Georgia Secretary of State Brad Raffensperger thanked the Russian government on Saturday for including him in its list of hundreds of Americans banned from its country for spreading “Russophobia.”
Raffensperger said in a statement that he was grateful Russia decided to bar him from entering the country.
“My inclusion on this list is deserved, and I appreciate them thinking of me,” he said.
The list released Friday by the Russian Foreign Ministry names 500 Americans no longer allowed to visit Russia. In addition to Raffensperger, former President Barack Obama, late-night host Stephen Colbert, Republican Sens. J.D. Vance, Katie Britt and Eric Schmitt, former ambassadors to Russia John Tefft and Jon Huntsman and 45 U.S. House members were included on the list.
“While I was previously unaware of my anti-Russian activities, I accept the verdict of Russia, whose commitment to truth, justice and the rule of law speaks for itself,” Raffensperger said. “I can see where my commitment to free, fair and accurate elections, my tendency to speak truth to power and strong stance against war crimes would offend President Putin’s sensibilities. I accept that I’m not their cup of Russian tea.”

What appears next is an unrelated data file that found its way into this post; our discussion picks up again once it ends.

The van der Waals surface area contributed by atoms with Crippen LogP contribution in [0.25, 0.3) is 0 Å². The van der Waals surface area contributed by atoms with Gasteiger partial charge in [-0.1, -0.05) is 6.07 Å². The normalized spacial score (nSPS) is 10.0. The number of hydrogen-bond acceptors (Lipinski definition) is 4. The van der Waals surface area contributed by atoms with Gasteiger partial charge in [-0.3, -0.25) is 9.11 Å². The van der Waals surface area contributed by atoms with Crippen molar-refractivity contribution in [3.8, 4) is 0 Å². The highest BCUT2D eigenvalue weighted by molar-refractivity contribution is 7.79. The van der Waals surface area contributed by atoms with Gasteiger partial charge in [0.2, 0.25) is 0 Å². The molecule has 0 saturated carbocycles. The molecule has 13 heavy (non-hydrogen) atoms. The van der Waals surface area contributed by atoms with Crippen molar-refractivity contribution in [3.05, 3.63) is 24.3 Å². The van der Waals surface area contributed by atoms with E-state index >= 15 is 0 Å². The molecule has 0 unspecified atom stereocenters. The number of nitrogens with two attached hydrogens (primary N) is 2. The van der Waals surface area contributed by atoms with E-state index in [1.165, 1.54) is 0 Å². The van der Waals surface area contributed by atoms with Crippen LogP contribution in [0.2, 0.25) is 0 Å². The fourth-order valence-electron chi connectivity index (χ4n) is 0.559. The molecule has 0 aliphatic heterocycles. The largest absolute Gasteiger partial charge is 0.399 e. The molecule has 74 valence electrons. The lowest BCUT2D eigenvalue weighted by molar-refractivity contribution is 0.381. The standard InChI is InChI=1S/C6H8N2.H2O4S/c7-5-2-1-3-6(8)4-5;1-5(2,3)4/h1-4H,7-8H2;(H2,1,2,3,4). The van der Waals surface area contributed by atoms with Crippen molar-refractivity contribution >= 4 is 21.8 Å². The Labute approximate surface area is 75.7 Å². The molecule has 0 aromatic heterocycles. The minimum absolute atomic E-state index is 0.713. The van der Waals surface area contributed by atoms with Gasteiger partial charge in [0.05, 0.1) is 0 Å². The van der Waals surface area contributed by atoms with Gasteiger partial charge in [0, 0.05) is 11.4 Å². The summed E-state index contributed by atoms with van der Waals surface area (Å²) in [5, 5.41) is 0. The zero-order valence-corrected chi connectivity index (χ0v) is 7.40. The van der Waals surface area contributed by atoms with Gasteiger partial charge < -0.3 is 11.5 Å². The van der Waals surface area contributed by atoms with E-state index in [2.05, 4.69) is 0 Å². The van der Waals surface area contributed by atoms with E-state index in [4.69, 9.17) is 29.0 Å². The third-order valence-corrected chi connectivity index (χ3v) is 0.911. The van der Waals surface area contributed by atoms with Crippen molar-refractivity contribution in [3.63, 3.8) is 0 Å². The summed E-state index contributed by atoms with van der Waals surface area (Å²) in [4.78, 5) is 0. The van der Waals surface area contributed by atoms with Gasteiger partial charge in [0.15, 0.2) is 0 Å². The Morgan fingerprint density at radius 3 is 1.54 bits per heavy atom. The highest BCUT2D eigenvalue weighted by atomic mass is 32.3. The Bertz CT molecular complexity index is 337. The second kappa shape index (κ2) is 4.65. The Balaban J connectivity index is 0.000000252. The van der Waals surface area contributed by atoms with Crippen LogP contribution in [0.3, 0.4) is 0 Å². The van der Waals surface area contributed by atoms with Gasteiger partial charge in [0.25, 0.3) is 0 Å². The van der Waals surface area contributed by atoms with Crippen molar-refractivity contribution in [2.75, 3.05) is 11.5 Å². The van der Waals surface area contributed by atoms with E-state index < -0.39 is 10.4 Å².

Raffensperger said he had no intentions of visiting Russia anyway.
Russia’s list comes in response to new sanctions issued by the U.S. amid the war between Russia and Ukraine. The sanctions include tighter restrictions on people and companies involved in the war effort.
The list said it included Americans spreading “Russophobia” or supplying weapons to Ukraine, as well as officials “who are directly involved in the persecution of dissidents in the wake of the so-called ‘storm of the Capitol.'”
Britt, a U.S. senator from Alabama, said in a tweet after learning she was banned from Russia, “I’d say bless [Russian President Vladimir Putin’s] heart, but he doesn’t have one.”